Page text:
Just don’t do anything at all? Yeah, I’m pretty sure that’s not a healthy motto to live by, but it sure does resonate with me. I’ve always struggled with perfectionism, and it sorta ambushed me this week. It’s been a while since I’ve been paralyzed by it. That’s mostly because my creative efforts of late have all been on my own dime, burning my own time.
But that changed this past week.
After literally months of stalling, last week I opened a Patreon page. Within moments, I had multiple supporters, or “Patrons”, and it was both humbling and flattering at the same time. People actually supporting me with their money smacks a little different than people being supportive in general. It’s a sacrifice real human beings are making in order to facilitate my creative endeavors.
So, of course the things I create need to be absolutely perfect. Because they deserve that, don’t they? They’re PAYING for me to create things both for them, and for others. With that additional income, it means I can invest more time into making even better content. And you see where this is going, right?
It’s currently Thursday. I’ve created exactly zero things this week. And yes, it’s been a particularly challenging week at DayJob, which required writing new code and inventing solutions to very specific problems with our very unique set of needs. So I could soothe my ego by claiming it’s been a super busy week, which of course is why I haven’t been able to let my creative juices flow.
But that would be at most partially true.
Like I said earlier, my perfectionism sorta ambushed me. I’d forgotten how crippling it can be to feel the pressure of expectation. It was a problem when I made training videos commercially, and apparently it’s a problem when I’m being supported by individual patrons too. The good news is I recognize it this time. It took years of poor performance and constant anxiety before I realized what was wrong with me in the past.
So what I’m say is, please don’t stop supporting me, those incredible people who do so financially and verbally/commentarily. I will get back on track in short order, and produce the same inconsistent mediocrity you’ve come to expect from me. (That self-deprecation? Yep, it’s still a feature as well, lol) I’m continually amazed and humbled by people desiring the same sorts of things I do. Luckily for me, those things include empathy and patience. I’ve really picked the best group of folks with which to bond.
Now if you’ll excuse me, I need to publish this before I decide it’s not quite good enough to share…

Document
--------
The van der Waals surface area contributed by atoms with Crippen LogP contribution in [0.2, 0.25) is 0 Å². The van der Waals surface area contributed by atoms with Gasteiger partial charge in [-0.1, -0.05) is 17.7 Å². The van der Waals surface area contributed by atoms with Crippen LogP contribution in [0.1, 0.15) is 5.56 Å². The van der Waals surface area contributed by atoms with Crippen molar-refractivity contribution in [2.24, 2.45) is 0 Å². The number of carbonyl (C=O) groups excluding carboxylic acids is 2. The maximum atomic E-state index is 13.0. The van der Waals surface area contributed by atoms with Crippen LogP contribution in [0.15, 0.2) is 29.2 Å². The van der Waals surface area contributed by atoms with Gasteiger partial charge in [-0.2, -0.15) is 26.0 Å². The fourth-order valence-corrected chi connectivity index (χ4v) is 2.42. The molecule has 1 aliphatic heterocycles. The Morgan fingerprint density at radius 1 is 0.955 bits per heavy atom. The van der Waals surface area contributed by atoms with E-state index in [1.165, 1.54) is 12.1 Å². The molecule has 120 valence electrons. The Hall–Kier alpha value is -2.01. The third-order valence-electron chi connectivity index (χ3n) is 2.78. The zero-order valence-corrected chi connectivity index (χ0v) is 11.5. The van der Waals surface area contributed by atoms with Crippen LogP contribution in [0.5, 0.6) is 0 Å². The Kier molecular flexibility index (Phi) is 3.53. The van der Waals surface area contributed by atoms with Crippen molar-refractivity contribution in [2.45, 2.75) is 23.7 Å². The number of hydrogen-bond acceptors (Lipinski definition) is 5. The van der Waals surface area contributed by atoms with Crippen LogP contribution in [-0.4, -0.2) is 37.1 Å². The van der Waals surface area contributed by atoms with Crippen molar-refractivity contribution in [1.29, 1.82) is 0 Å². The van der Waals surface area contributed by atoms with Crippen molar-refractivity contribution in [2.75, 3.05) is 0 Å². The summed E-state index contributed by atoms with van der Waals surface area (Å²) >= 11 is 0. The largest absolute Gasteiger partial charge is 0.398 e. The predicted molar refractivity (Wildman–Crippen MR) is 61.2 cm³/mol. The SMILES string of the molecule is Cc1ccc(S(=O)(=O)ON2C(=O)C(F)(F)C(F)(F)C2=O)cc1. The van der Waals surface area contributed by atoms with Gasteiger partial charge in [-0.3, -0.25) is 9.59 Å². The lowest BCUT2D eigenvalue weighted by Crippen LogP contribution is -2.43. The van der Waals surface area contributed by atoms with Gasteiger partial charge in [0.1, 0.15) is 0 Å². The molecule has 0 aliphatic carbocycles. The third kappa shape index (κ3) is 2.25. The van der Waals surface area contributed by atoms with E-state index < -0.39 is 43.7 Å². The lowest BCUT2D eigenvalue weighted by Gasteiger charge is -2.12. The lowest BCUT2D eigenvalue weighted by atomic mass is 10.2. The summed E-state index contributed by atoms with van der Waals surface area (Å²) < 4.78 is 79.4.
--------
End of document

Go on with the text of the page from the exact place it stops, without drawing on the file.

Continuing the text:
Before I start, it’s important to know that I’m not writing this to convince anyone to send money. We’ll be OK, truly. I’m writing this because much like depression, shame withers in the light. I don’t want the specter of “what if someone finds out” to live in my brain, rent free. And perhaps hearing our misfortune will help someone else avoid a similar one.
In order to understand how someone could have $12,518.42 stolen from them without noticing, it’s important to explain our situation over the past 18 months or so. Because on the surface, the notion of losing that much money and not noticing seems like wealth and privilege at an incomprehensible level. If exposing financial information makes you uncomfortable, you might want to click away, because I’ll be using some real numbers.
In the middle of the pandemic, my job changed. Part of that change included no longer receiving employer-sponsored healthcare. I receive a generous stipend, but it doesn’t come close to covering a solo plan. So we added some out of pocket money to the stipend, and started paying for COBRA. (That allows us to keep the healthcare from my last job, paying the full premium plus administrative fees for up to 18 months)
We also have adult children in their early 20s. They were underemployed thanks to the pandemic, and we have been helping them make ends meet. Plus, Donna’s part-time teaching position was even more part time this past school year. Add to that a massive repair bill on my aging pickup truck, existing debt from our barn experience — and the stage is set for a pretty rough financial gauntlet.
With our new expenses and decreased income, it was clear that we would be making less than we spend every month. We had about $17,000 in the bank, and about $20,000 of credit available across our 5 credit cards. Knowing that would only keep us afloat temporarily, we started doing everything we could to add income while decreasing expenses. Sadly, most of our expenses are fixed, and while we could have canceled Netflix, that small savings in the middle of a pandemic didn’t seem worth it. Anyway, we were going deeper into debt every month, but surviving.
Donna took as many sub positions as she could on the days she wasn’t teaching. I worked my DayJob as a sysadmin, and then started cartooning, writing, and creating training videos for YouTube. While my efforts might smack a bit of mid-life crisis, the bulk of my previous career was making training videos, and I’d been a professional writer for years at Linux Journal. The only oddball item was my daily comic, but since I found the process relaxing, it was almost a daily therapy session for me.